Politics

Detractors Term RSS Patriarchal! Read More To Know How Through Rashtra Sevika Samithi, RSS Is Truly Celebrating Feminism In India!

Chapter 22: Woman is the inspiring force for the family and for the nation. So long as this force is not awakened, society cannot progress!

“Rashtrasya sudrudhaa shaktihin cha dharini |

Bharate samskruthe naari maata narayani sadaa ||”

The feminine power of Bharatiya women is such that she can keep a nation together, bring revolutionary betterment in society, she is called Narayani because she thrives for the betterment of country and countrymen.

The year was 1936. Almost ten years after the Rashtriya Swayamsevak Sangh (RSS) was formed in 1925, Laxmibai Kelkar in Wardha met Dr Keshav Baliram Hedgewar to discuss the idea of women participating in the RSS activities.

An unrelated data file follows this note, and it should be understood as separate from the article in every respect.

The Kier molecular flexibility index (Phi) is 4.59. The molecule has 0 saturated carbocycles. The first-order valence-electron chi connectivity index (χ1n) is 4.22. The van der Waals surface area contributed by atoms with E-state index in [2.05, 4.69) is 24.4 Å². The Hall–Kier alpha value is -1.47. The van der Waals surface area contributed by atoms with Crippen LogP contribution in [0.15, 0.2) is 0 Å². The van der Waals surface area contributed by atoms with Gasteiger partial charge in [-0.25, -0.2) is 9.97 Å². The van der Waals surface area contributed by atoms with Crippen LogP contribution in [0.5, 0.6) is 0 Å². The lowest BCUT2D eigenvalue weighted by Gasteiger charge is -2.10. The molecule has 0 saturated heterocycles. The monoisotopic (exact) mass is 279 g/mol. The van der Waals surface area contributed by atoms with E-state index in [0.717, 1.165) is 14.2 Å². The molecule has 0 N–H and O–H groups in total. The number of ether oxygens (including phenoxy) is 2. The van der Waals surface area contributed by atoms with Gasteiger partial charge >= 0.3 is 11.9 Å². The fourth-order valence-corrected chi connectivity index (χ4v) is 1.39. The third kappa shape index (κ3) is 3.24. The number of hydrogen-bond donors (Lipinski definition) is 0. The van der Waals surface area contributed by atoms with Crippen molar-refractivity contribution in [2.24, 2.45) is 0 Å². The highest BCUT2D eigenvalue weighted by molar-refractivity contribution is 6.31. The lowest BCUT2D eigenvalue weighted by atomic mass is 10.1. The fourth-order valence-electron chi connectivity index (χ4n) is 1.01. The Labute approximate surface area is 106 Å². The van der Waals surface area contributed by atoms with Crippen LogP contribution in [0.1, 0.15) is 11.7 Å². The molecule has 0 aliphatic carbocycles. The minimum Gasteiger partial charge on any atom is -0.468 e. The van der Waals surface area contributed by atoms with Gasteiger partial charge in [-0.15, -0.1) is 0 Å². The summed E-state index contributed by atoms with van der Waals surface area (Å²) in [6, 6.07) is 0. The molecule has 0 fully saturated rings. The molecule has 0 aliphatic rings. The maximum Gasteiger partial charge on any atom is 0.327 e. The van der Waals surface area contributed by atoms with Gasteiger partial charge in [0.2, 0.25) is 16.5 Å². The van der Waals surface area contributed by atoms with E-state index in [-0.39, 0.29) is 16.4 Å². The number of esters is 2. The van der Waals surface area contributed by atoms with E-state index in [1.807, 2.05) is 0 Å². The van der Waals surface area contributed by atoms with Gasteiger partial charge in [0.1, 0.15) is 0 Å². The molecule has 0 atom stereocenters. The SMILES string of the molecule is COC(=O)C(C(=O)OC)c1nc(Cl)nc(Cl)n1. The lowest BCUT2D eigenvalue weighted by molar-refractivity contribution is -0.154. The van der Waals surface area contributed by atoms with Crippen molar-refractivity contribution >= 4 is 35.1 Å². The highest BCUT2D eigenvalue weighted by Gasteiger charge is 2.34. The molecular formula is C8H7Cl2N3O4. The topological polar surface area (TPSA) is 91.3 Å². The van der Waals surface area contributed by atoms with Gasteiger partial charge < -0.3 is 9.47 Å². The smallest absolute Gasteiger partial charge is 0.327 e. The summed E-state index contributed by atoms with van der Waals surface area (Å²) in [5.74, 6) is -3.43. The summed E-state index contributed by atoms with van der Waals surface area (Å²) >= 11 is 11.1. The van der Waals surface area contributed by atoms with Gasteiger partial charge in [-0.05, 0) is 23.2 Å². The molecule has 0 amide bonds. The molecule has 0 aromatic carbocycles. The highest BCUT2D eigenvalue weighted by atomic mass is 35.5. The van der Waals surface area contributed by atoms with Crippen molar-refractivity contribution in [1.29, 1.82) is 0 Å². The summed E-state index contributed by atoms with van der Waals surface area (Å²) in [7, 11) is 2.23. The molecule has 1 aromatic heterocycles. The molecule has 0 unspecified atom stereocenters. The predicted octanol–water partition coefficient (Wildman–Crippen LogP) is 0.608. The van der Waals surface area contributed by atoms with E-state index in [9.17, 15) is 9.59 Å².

She wished that women must contribute their bit towards nation building. Laxmibai’s son regularly attended the Shakha at Wardha, Maharashtra.

A decision was later taken to establish an organisation that would be supported by the Sangh and the same principle of conduct of  Sangh will apply to this organisation too.

It was also affirmed that despite having the same ideological and visionary tilt, both organisations would function independently of each other. Thus, Rashtra Sevika Samiti was formed, a women’s only organisation actively involved in inculcating cultural and moral values along with patriotism. It was to be done by uniting women and channelising their skills and intellect for the benefit of our future generations and the nation.

False Narratives of patriarchy about Sangh:

Former president of Congress Rahul Gandhi had mocked ideology of Sangh asking “have you seen women attending RSS Shakha?” Trying to imply that RSS is patriarchal.